Scholarship recipients won’t let disabilities deter career goals
Out of 20 applicants with various disabilities, three young women have been chosen as 2014 Ocean State Center for Independent Living scholarship recipients. This year’s recipients are: 21-year-old Samantha Collins, 18-year-old Sara Iacono and 17-year-old Brittany Martin. Collins is a three-time recipient of the scholarship.
“It helps a lot with the books and uniforms … it eases my mind knowing I have a very good support system,” she said.
Collins is a student at the University of Rhode Island taking part in a five-year nursing program.
“I wanted to become a nurse because of my friend Bethany Cyr … she passed away from cancer,” Collins said. “I want to be able to give someone the help that they need.”
Collins is hearing impaired and uses a special stethoscope and finds that it helps her to excel in her field.
Martin, a first-year recipient of the scholarship, said, “My medical bills have been in the millions … I’m very thankful.” She is an incoming freshman to the university who will also be studying nursing. Martin was diagnosed with Synovial Carcoma cancer in 2012 and had to undergo chemotherapy, radiation and surgery.
Now with her treatment completed, she is using devices to assist her walking, such as crutches, walkers and wheelchairs.
“I never wanted to be a nurse, I was always afraid I would hurt people,” she said.
Now, all she wants to do is help and make their lives better.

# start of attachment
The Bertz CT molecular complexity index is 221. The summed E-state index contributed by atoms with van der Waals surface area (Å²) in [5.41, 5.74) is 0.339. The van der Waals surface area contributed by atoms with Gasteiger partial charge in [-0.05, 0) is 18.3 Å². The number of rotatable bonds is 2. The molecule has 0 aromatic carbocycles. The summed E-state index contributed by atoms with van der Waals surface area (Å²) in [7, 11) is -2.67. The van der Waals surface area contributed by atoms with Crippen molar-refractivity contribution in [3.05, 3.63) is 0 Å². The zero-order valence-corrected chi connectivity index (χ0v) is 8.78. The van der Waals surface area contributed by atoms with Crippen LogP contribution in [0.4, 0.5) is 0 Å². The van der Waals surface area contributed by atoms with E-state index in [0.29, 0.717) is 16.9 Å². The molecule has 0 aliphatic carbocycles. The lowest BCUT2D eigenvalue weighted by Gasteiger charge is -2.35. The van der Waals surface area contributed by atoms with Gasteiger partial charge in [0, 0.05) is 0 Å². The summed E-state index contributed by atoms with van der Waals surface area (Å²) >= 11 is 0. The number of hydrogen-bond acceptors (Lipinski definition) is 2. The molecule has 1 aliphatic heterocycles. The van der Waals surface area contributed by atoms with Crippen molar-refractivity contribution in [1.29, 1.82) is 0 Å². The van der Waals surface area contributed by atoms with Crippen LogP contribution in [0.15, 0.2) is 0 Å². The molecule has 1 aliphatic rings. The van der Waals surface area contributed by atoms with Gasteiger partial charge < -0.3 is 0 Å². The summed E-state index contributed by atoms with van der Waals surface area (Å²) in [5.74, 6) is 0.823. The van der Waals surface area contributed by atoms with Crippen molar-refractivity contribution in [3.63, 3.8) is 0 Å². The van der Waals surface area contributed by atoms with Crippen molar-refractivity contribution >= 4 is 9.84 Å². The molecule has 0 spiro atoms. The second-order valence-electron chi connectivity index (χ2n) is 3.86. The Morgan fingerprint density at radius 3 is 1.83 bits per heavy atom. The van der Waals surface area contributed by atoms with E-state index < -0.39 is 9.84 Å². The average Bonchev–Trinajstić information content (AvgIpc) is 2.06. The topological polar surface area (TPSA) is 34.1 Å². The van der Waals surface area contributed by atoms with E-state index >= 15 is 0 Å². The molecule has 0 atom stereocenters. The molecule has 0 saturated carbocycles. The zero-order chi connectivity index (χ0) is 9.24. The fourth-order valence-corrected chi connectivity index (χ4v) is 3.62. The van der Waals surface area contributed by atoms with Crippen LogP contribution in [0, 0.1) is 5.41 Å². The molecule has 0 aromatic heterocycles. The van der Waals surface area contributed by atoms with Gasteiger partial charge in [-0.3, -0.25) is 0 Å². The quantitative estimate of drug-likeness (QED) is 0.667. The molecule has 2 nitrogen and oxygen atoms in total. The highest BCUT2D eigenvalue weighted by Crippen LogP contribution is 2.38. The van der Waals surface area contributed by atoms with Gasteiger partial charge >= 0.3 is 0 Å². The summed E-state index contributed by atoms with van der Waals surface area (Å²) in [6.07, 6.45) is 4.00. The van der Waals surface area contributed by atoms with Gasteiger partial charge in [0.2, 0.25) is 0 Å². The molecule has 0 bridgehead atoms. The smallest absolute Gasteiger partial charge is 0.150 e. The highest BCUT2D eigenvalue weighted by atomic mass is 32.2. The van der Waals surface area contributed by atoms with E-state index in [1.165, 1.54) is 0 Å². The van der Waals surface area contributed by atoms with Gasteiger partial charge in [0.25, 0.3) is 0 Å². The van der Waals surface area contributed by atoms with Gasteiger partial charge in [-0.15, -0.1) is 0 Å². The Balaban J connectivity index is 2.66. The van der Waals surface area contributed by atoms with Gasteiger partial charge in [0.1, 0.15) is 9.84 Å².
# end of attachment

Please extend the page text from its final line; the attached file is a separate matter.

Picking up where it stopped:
This is Iacono’s second year receiving a scholarship and she is very thankful. Iacono is enrolled at CCRI and plans to continue her education and study acting and journalism.
“I started writing in seventh grade, I wanted to expand to news and actually tell people what was going on instead of using just my imagination,” she said.
Iacono has a detached retina, leaving her completely blind in her left eye. Iacono has undergone many surgeries over the years; in 2013 as a senior in high school she had to get yet another surgery causing her to miss four months of school and nearly every school function.
Qualified applicants must be Rhode Island residents with a significant disability and seeking financial assistance to attend a college or technical school. Preference is based on merit, economic need and educational goals. The Scholarship Advisory Committee will screen applicants. OSCIL Board, staff and their families are excluded.
Catherine T. Murray Memorial Scholarships have been helping students since 1995.
“It’s all about overcoming barriers,” said OSCIL executive director Lorna Ricci.
The late Catherine T. Murray was a board member and a dedicated volunteer at OSCIL who wished to support philosophy and the spirit of OSCIL through scholarships. Murray was also a longtime Warwick schoolteacher.